Evaluating Social Innovation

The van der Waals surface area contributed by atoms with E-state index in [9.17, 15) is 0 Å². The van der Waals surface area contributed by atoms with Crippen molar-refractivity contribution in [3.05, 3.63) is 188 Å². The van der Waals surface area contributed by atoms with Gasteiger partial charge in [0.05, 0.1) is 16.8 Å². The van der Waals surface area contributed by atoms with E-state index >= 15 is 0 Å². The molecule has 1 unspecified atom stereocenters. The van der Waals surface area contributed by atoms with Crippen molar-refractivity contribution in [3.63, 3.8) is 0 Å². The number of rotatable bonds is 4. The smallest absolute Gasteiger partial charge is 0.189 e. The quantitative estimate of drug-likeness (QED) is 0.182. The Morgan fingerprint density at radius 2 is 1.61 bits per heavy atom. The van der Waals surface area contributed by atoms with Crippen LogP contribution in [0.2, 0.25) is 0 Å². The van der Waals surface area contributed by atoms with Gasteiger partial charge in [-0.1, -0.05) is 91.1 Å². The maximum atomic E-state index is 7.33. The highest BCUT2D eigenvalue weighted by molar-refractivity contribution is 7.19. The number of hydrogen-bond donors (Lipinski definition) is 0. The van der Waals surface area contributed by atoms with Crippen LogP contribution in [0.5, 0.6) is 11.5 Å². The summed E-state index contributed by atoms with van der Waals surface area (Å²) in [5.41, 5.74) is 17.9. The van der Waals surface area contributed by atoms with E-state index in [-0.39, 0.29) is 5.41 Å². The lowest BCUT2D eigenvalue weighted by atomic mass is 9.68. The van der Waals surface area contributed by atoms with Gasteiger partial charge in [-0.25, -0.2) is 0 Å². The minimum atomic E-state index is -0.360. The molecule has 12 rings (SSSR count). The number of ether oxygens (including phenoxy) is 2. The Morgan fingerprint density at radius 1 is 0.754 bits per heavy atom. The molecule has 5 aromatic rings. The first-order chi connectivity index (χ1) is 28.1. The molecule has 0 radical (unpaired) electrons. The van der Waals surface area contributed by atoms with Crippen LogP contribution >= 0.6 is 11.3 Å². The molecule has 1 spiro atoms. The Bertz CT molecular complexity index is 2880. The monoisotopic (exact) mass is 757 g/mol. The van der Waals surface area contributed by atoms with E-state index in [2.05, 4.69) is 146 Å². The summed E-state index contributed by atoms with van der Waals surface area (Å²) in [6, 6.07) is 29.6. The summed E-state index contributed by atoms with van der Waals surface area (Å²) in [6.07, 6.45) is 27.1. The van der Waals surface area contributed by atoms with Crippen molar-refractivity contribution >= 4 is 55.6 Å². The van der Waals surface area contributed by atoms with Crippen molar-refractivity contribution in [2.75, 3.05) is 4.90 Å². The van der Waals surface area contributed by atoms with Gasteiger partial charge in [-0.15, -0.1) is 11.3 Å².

The authors suggest that traditional evaluation approaches (formative and summative) fail to meet the complex needs of social sector innovators. Instead, grantmakers should approach evaluation differently, specifically involving the use of developmental evaluation (attributed to Michael Quinn Patton). Through a review of literature, interviews, and case studies, this piece assists with putting developmental evaluation into practice. At the heart of this call for new evaluation approaches, is the encouragement of social innovation and change. Stanford University’s Center for Social Innovation defines social innovation as, “a novel solution to a social problem that is more effective, efficient, sustainable, or just than present solutions and for which the value created accrues primarily to society as a whole rather than private individuals” (p. 2). Social innovations are often cross-sector, involve many stakeholders, and challenge conventional wisdom. Because of this complexity, the pathways to results and even the results are “unpredictable and emergent” (p. 3). These scenarios require strategic learning, including data collection and evaluation, to inform decision-making and strategy. The authors briefly review and compare development, formative, and summative evaluation approaches and accompanying scenarios for appropriate application. Developmental evaluation should be explored with initiatives that embark on experimentation, uncertainty, and inquiry. Five characteristics distinguish developmental evaluation from other types: “the focus of the evaluation, the intentionality of learning throughout the evaluation, the emergent and responsive nature of the evaluation design, the role and position of the evaluator, and the emphasis on using a systems lens for collecting and analyzing data, as well as for generating insights” (p. 7). Conditions for a Successful Developmental Evaluation Plan, including fit and readiness, are presented graphically and reviewed in-depth. The four conditions include: flexible leadership, organizational values, sufficient resources, and open and transparent communication. Case studies from the Bill & Melinda Gates Foundation (p. 9), the J.W. McConnell Family Foundation (p. 15), and the Knight Foundation (p. 17) serve as examples of real-world developmental evaluation efforts. The authors discuss common questions facing the developmental approach, including accountability, rigor, budget, and decision-making roles. The Foundation Strategy Group (FSG) is a nonprofit consulting firm specializing in strategy, evaluation, and research. See author Hallie Preskell’s blog post about this research with FSG.